AJC Cleveland needed to wait a year to honor its 2020 Richard H. Adler Award winner due to COVID-19. As a result of that, however, AJC Cleveland was able to bring together about 170 people from around the community to watch not one, but two community leaders receive recognition for their work.

Cuyahoga Community College President Alex Johnson, the 2020 Adler Award winner, shared the virtual stage with 2021 award winner Robyn Minter Smyers. She is a partner and member of the executive committee at the law firm of Thompson Hine LLP in Cleveland, as well as the former office partner-in-charge, and the former chair of the firm’s diversity, equity and inclusion initiative.

The award, which has been given annually since 1996, honors Richard Adler’s commitment to the community, and serves as a tribute to his hopes and dreams for society. The award is presented to leaders who help transform the city of Cleveland and embrace the vision of the American Jewish community and whose work is grounded in Jewish values of chesed, caring, tzedakah, justice and tikkun olam, or repairing the world, accordsing to AJC Cleveland.

Jill Zimon, president of AJC Cleveland, described both Johnson and Minter Smyers as “civic leaders who make an exceptional impact on the community and the lives of all who live in it.”

Zimon specifically called out last month’s announcement of the Jack, Joseph and Morton Mandel Foundation’s five-year grant of nearly $1.5 million to establish and initially support the Jack, Joseph and Morton Mandel Youth Humanities Academy at Cuyahoga Community College. For Minter Smyers, Zimon mentioned the improvement the region has seen due to her “countless initiatives,” including her advocacy for racial and social justice, Democracy-building causes and education reform “all the while exuding integrity, grace, humor and sheer determination.”

Minter Smyers used her acceptance speech to tie together the values of the Adler family and her own family, which includes her African-American father and her mother that descended from Polish and Bohemian immigrants.

“My parents and the Adlers are cut from the same cloth,” Minter Smyers said. “And although my parents may not have known the Hebrew words l’dor v’dor (from generation to generation), they raised me and my two sisters to uphold the Minter family tradition of giving back.”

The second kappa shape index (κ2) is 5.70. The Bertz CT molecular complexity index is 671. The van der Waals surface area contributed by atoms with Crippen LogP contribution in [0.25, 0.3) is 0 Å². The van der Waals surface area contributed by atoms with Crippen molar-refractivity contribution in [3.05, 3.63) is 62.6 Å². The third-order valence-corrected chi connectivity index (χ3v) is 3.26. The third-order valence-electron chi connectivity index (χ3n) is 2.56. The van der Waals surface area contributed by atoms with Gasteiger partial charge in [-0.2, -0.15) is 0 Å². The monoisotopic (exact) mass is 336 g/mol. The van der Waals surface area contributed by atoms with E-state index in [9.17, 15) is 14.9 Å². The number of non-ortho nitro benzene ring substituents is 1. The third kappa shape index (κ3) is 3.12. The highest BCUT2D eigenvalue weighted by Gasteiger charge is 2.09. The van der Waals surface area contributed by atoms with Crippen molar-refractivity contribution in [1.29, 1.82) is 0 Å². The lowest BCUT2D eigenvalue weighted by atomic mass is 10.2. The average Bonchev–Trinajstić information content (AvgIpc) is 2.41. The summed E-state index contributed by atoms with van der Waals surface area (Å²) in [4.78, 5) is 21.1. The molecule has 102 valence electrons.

Her second reason for her gratitude, she said, was the power of community. She mentioned some of the major events that occurred over the past two years, including the COVID-19 pandemic, anti-black racism, surge in antisemitism, rise of anti-Asian hate crimes, storming of the U.S. Capitol, and the recent incidents between Hatian immigrants and the U.S Border Patrol at the Mexican-American border.

She said the bonds of community and civility seem to have frayed a bit, but that it is in this context that people turn to AJC Cleveland for leadership.

“(My parents) understood the importance of bringing people together across differences,” Minter Smyers said. “They were bridge-builders, like AJC Cleveland. And during their lifetimes they witnessed the incredible transformational power of alliances, particularly between the black and Jewish communities.”

Johnson began his speech by expressing his gratitude to the AJC for the honor, and accepted it on behalf of his colleagues at Tri-C, where he has been president since 2013 when he replaced Jerry Sue Thornton following her retirement. Johnson announced Oct. 13 he plans to retire June 30, 2022.

“They do this with great compassion in accordance with our values, and coincidentally, those of AJC – focused on caring, justice and repairing the world,” Johnson said. “This intersection is testimony to two great organizations that have chosen as their ultimate goal to change lives through civic engagement.”

To watch a recording of the program, contact cleveland@ajc.org.

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